By Samantha Smylie for Chalkbeat Chicago

“At a state school board budget hearing Wednesday, Alex Parker, a fourth-grade teacher at Cossitt Avenue Elementary School in suburban LaGrange, told the story of a new teacher getting thrown into virtual learning this fall without proper training after her prep program was cut short by the coronavirus pandemic. “She’s learned to be a classroom teacher with an incomplete foundation from a teacher preparation program,” said Parker, who met the educator through a Teach Plus Illinois mentor program. “The story of this educator is not idiosyncratic. In fact, there are 4,000 newly licensed teachers in the state facing similar challenges.” Parker recommended to the board that $8 million be put toward supporting new teachers. He was one of about 20 educators, advocates, and district leaders who testified at a virtual state board of education hearing Wednesday that the coronavirus pandemic has exacerbated some of the inequities felt by school administrators, teachers, and students. It’s unlikely, however, that school districts’ leaders and advocates will see an increase in state funding anytime soon. The pandemic has made Illinois’ shaky financial position worse. The governor has said he plans to hold school funding flat this year, but there are mounting concerns about the toll of plunging revenues on future budgets.”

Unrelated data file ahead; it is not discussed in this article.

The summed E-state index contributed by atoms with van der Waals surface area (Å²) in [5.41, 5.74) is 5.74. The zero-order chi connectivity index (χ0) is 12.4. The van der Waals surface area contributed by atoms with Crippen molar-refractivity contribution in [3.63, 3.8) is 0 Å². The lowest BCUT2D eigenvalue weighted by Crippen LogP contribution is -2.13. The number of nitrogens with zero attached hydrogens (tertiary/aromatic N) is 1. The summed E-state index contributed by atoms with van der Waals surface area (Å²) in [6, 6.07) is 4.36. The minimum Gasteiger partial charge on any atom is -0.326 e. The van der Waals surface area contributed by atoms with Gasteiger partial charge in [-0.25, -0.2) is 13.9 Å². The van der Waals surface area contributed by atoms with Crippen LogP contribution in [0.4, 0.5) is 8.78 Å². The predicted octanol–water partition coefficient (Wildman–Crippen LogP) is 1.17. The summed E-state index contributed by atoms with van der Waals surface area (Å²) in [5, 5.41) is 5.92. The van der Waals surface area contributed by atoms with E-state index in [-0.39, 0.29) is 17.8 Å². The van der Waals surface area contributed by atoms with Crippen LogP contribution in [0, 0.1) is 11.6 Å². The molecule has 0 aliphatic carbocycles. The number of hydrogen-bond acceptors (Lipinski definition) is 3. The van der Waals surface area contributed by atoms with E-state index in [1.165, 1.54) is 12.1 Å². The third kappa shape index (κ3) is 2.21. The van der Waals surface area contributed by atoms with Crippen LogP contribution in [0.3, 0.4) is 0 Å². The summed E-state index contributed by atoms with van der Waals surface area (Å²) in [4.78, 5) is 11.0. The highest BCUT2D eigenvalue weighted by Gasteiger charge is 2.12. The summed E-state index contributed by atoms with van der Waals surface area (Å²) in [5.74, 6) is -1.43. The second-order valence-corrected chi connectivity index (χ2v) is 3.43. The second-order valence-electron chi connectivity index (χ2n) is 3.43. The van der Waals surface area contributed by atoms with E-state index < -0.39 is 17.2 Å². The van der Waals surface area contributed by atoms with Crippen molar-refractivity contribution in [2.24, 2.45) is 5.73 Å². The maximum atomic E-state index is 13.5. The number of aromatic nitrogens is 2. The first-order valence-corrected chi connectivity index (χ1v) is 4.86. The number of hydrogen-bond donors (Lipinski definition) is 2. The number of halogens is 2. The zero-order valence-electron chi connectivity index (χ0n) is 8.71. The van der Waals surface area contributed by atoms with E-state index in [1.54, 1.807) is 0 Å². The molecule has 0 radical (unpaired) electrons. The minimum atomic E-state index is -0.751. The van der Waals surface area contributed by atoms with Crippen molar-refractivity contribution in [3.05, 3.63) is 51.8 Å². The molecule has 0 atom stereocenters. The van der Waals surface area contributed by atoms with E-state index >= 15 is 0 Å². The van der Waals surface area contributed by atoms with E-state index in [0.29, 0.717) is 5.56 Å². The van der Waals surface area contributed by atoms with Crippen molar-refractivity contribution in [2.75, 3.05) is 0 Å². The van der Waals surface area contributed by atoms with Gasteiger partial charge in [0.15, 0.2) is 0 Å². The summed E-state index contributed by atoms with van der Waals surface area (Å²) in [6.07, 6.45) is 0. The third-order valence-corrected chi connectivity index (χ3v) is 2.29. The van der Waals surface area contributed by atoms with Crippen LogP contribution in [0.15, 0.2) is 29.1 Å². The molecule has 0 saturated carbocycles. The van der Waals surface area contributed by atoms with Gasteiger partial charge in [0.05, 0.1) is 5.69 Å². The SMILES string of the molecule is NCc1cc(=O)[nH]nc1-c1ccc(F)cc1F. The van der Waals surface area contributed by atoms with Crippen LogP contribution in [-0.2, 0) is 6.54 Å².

Chicago Public Schools Enrollment Plummets

By Sarah Karp for WBEZ

“Amid a pandemic and all remote learning, Chicago Public Schools saw its biggest decline in student enrollment in two decades. Enrollment is down by about 4% or about 14,500 fewer students this year compared to last year, according to school district figures released Friday. This accelerates a downward trend over the last nine years. Just a decade ago, the school system had nearly 403,000 students. This year, the official enrollment count is at 340,658. But Chicago’s enrollment loss is not unique. This year, most big city school districts have seen enrollment drops of between 3% and 5%, said Michael Casserly, executive director of the Council of the Great City Schools. In Chicago and many other school districts across the nation, much of the drop is due to preschoolers and kindergarteners deciding not to enroll. Fifty-seven percent of the drop in enrollment compared to last year is among these young students, according to CPS. Forty-one percent of the enrollment drop is in pre-K alone.”


CPS students petition to shorten the class day — and end homework — during remote learning, citing headaches, stress and too much screen time

By Hannah Leone for The Chicago Tribune

“After a month of remote learning, Idalia Rizvic was getting headaches, feeling stressed and struggling to finish her schoolwork early enough to hang out with her family before bedtime. So last week, the eighth grader at Boone Elementary in West Rogers Park started an online petition to shorten the virtual school day. “Covid has been a stressful time for all, and online school adds onto that,” Idalia wrote. “We still get the same amount of work, and ‘homework’ has lost its purpose.” After spring’s abrupt transition to remote learning, many students indicated they wanted more live instruction and engagement. But for some, stricter schedules this year have been too much. As families and educators wait for Chicago Public Schools to say whether the second quarter will bring students back to classrooms, many feel that either way, something needs to change. Idalia’s mother, Senada Rizvic, said the past month has been “too much screen time, less sleep, more headache.”